COMBATTING THE OPIOID EPIDEMIC
by Amie Hoeber
My opponent, David Trone, is wrong on how best to combat the opioid epidemic that is devasting families here in Maryland’s 6th Congressional District. On his website and in social media, Mr. Trone embraces a recent Washington Post column lauding a Canadian experiment using publicly-funded “overdose prevention sites” where addicts can “safely” shoot up under the supervision of a medic.
Really? Facilitate drug abuse with public funds? What kind of a message does that send? Not only do such “supervised consumption sites” attract criminals, drug dealers and other trouble, they confuse what the addict wants with what the addict needs. Enabling drug addiction masquerading as compassion doesn’t help anyone. Indeed, such sites don’t even accomplish their intended purpose – reducing deaths, according to a recently published study in the International Journal of Drug Policy. This study found that such sites have “no significant effect on overdose mortality.”
It sounds nice to speak of compassion but what’s actually needed is tough love. The same sort of love that prompts a parent to say “no” out of concern for the greater good.
These shoot-up sites may look compassionate, but they only allow the addict to continue and do nothing to stop others from joining him. At all levels – personal, community, national – we must be both tough and loving: Tough toward those who profit from the sale of misery, loving by focusing on providing an avenue to recovery for those caught in addiction’s embrace.
Of course, the most effective solution is not to get addicted in the first place. That requires plain-spoken education programs in our homes, schools and places of employment. It also requires a crackdown on doctors who over-prescribe opioids, pharmacies where abusive amounts are sold and illegal labs and border crossings where the DEA (Drug Enforcement Agency) says more than half the illegal drugs found on our streets enter the country. And yet there is only silence from my opponent when so many in his party call for open borders and disbanding large elements of our border defenses.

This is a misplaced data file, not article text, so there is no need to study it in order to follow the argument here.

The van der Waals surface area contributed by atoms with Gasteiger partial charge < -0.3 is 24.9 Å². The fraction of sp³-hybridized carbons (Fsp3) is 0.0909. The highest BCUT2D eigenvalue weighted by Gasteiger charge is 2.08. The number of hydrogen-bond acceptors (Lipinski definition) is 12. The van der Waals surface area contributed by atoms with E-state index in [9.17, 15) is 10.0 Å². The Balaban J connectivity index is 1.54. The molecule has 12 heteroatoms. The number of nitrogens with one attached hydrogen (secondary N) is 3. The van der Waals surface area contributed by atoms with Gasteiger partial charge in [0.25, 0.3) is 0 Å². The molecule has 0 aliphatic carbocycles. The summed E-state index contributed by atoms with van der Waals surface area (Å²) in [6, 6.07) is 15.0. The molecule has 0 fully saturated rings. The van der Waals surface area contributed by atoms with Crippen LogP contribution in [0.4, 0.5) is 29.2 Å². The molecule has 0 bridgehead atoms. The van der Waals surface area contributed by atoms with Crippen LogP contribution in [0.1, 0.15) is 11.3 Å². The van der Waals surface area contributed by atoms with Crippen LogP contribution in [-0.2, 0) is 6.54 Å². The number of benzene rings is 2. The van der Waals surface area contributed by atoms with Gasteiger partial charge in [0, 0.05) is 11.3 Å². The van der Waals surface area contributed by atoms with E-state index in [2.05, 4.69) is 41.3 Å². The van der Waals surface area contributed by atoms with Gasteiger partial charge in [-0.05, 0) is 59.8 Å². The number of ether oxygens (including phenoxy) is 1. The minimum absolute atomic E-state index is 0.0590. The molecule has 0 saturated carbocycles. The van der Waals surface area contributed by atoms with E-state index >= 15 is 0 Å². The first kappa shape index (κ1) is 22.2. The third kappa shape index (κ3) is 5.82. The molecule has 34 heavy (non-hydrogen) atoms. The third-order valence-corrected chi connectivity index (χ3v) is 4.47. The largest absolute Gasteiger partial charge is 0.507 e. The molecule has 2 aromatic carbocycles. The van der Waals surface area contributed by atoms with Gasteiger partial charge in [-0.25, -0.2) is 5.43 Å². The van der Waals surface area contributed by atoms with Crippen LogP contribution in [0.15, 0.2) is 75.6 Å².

At a “Town Hall” on opioids that I convened earlier this year in Frederick, Maryland, both concerned citizens and recovering addicts said that one way to keep young people away from drugs is to make sure they have alternatives to fill their time. Boredom leads to experimentation and so on down that slippery slope. The citizens and recovering addicts also urged increased funding for detox centers, longer term residential recovery facilities, counseling and community support for changing the lifestyles that got the users into trouble in the first place. I know through personal experience that this approach is the one that has the best chance of success.
What also was made clear is that for the 6th Congressional District a cookie-cutter program devised and imposed by federal mandate will not work as well as programs tailored to local needs and assets. There are several such local programs currently successfully operating here and more are in development. My job as a Member of Congress will be to see that federal funds help underwrite these programs without tying them in government red tape.
I have been asked by several surveys in the past year about the opioid epidemic and here is what I intend to do in Congress:
- I will support imposing requirements that “big pharma” help pay for solutions to the problem they helped create;
- I will back laws and regulations to reduce the availability of illegal drugs;
- I will treat the flow of drugs across our borders as the national security issue that it is;
- And I will work to get federal grants to help fund locally tailored after-school and work programs to keep people from getting involved with drugs and to provide rehab and re-entry options to meet the needs of our communities – designed to fit local situations rather than defined by a bloating federal bureaucracy.
Together these are steps to get people off drugs; not help them to stay on them. It’s time for tough love if we are to end the opioid epidemic